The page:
I saw a mural of Padre Chifri painted in one of the piers supporting the viaduct along the route and wondered who is this person?  Padre Chifri whose real name was Sigfrido Moroder came to the Quebrada del Toro zone as a missionary and started backpacking to visit the various villages in his parochial territory.  Due to the difficulty of the terrain, Padre Chifri decided to use a paraglyder allowing him to visit several villages in one day.  He will climb a hill near a village and then fly to another.  During one of those flies he crashed, was severely injured and was limited to a wheelchair for several years.  He overcame the injuries, wrote a book titled “Despues del Abismo” (After the Abyss), and continued to work with his parishioners by establishing artisanal fairs to promote the local trades.  He died in 2011.  His work still continues today as represented by the mural in this school as well as the Alfarcito Center dedicated to the promotion of the artisanal work of the region. The center generates its electricity using solar power as well as the use of solar grills for the parrilladas.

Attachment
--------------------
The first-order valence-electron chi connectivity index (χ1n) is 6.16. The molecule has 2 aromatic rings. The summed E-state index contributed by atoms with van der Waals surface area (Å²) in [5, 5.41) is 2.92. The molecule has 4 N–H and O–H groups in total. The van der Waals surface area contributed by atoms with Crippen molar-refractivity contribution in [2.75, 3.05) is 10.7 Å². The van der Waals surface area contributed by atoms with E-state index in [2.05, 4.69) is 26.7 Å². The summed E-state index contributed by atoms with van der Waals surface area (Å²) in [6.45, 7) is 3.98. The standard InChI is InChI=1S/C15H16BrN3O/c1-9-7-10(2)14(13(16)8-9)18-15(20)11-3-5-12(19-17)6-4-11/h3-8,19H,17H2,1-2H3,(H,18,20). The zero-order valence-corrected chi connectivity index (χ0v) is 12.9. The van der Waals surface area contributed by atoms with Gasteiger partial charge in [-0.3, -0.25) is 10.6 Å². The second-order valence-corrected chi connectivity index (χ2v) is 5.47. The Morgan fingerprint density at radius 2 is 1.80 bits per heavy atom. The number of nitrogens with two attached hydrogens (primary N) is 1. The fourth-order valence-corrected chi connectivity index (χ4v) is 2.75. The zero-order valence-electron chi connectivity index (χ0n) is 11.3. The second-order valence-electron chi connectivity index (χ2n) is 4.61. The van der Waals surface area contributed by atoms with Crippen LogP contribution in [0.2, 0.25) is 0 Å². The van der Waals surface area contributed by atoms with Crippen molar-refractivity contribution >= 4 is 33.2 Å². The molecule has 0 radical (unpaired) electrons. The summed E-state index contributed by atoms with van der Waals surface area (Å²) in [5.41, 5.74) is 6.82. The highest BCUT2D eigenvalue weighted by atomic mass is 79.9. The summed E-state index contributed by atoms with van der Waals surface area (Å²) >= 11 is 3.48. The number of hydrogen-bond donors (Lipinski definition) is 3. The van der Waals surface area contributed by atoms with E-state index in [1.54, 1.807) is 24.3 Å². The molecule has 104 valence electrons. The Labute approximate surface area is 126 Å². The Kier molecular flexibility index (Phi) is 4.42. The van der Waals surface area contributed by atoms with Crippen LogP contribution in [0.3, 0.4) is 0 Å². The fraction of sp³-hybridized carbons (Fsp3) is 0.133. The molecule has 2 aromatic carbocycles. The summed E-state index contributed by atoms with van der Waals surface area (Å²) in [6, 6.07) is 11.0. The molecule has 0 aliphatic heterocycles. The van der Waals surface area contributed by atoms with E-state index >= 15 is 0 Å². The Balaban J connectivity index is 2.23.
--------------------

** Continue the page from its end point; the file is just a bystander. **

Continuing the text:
The variety of fauna and flora is limited due to the altitude and dryness of the highlands.  The predominant animal was the llama, which has traditionally being the source of wool and meat for the Indians in the area.  These are domesticated and even when you don’t see them, always accompanied by a by a herdsman; these are shy and tend to hide since they do not want their photo taken.  Llamas were friendly and easy to photograph but the guanacos were a different matter.  At the time I was there, the llamas were decorated due to the religious festivals.  I was lucky to arrive at a small river when the llamas were taken to drink water; what a great photo opportunities; it all the question of being at the right place at the right time.  There were burros all along the route and I learned that during colonial times, these animals were the main mean of transportation and were in great demand particularly in the silver mining operations in Potosi, Bolivia. As a result, this area of Argentina became the main breeding grounds for these beasts of burden. 

There were a few towns in the route but I found the door of the chapel in the cemetery in the town of Suesques the most attractive. I got there first thing in the morning and the colors were fantastic. The door is made of the wood of the large cacti that grow in the region.  The holes are part of the structure of the cacti; notice that it was put together with rope made out of animal hide.  Another point of interest was Salinas Grandes where salt is extracted for industrial purpose and very large and busy with truck traffic. When approaching the end of the trip near La Quiaca, people became more abundant and as always not pleased of being photographed.   I got caught and mooned…well deserved!!!  But I will return to the Ruta 40.